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“The Main Focus of my Project is Nigerian Women, they’re Gems”- Ninety in Conversation with RADR

Coming off strongly from R&B and Hip-Hop influences, Ninety’s first experiment with AfroPop was a success. On Rare Gem, his Debut into the Nigerian Music scene, Alubo Tuonims, also known as, Ninety sings about the Nigerian Woman. 

Two years in the making and Influenced heavily by his personal experiences, each song on Rare Gems highlights specific character traits from the women he grew up observing and loving. 

“The main focus of the project is Nigerian women, and to me Nigerian women are gems. The songs were specifically inspired by seven different experiences I have had with women since moving to Lagos. Each woman was so unique, and what really struck me about each encounter is that each of them had such distinct qualities that I had never experienced with other women I had previously met. They were each so unique and rare in their own right, so “Rare Gem” just came to mind immediately. “

This project taught NInety a lot about himself, his music, and his creative process. He wants his listeners to get an insight into who he is and his experiences and he hopes they can see themselves in all that. 

How did you choose the stage name ‘Ninety’? 

I was born in the nineties. Originally It was Ninety6, but I took out the “6” after Mike Ugwu, the CEO of Freeme Music and the rest of my guys started calling me just Ninety. I also didn’t want it confused with 69 if you get my meaning. 

Of course! When did you know that you wanted to go into music?

I knew from the first day I stepped into the studio at 14. It was instant for me, I just had a feeling that this was where I was supposed to be. I haven’t looked back since, even though I went on to study something totally different in university, music has still always been the end goal for me.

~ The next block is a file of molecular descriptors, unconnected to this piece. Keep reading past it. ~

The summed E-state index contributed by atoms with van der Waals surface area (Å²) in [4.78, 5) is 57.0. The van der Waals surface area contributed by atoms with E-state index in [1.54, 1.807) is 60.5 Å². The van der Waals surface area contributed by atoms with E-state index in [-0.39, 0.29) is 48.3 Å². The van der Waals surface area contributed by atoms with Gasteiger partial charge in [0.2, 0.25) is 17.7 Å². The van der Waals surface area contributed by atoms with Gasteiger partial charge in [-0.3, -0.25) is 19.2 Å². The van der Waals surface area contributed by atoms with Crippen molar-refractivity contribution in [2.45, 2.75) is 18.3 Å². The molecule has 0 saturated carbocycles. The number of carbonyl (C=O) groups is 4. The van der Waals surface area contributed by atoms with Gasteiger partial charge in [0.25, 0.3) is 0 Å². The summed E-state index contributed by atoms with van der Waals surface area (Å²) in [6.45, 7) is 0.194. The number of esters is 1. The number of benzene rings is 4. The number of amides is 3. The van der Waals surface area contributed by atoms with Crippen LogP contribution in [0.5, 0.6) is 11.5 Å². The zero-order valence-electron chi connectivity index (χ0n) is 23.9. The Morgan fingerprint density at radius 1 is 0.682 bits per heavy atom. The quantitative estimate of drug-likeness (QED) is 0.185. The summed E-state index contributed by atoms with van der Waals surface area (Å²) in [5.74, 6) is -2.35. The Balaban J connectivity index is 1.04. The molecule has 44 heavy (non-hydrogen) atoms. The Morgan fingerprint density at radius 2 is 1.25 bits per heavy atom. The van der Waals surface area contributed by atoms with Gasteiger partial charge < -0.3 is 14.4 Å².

What/Who are your major influences for your music?

Definitely my dad. He gave me so much to listen to when I was younger by just playing stuff around the house and also as a choir director. I learned so much by watching him enjoy and perform music, he inspired me to really take a deeper dive into my musical side.

You have Identified yourself as an Afro-Fusion artiste. What does this genre entail?

To me, Afro-fusion is music that maintains a solid afro rhythm as a base but infuses other genres into it. So you still have the hypnotic quality of the drums, the melodies, the rhythms, and the typical call and response, but you can introduce other elements from R&B, Soul, and even Country music.

That’s Interesting. Why did you decide to make the move from PH to Lagos?

The entertainment hub is bigger in Lagos. I think it’s a natural move for any artist in Nigeria. 

Yeah, it would seem so. How did you choose the title “Rare Gem”

The main focus of the project is Nigerian women, and to me Nigerian women are gems. The songs were specifically inspired by seven different experiences I have had with women since moving to Lagos. Each woman was so unique, and what really struck me about each encounter is that each of them had such distinct qualities that I had never experienced with other women I had previously met. They were each so unique and rare in their own right, so “Rare Gem” just came to mind immediately. I started developing the writing of the songs from those experiences.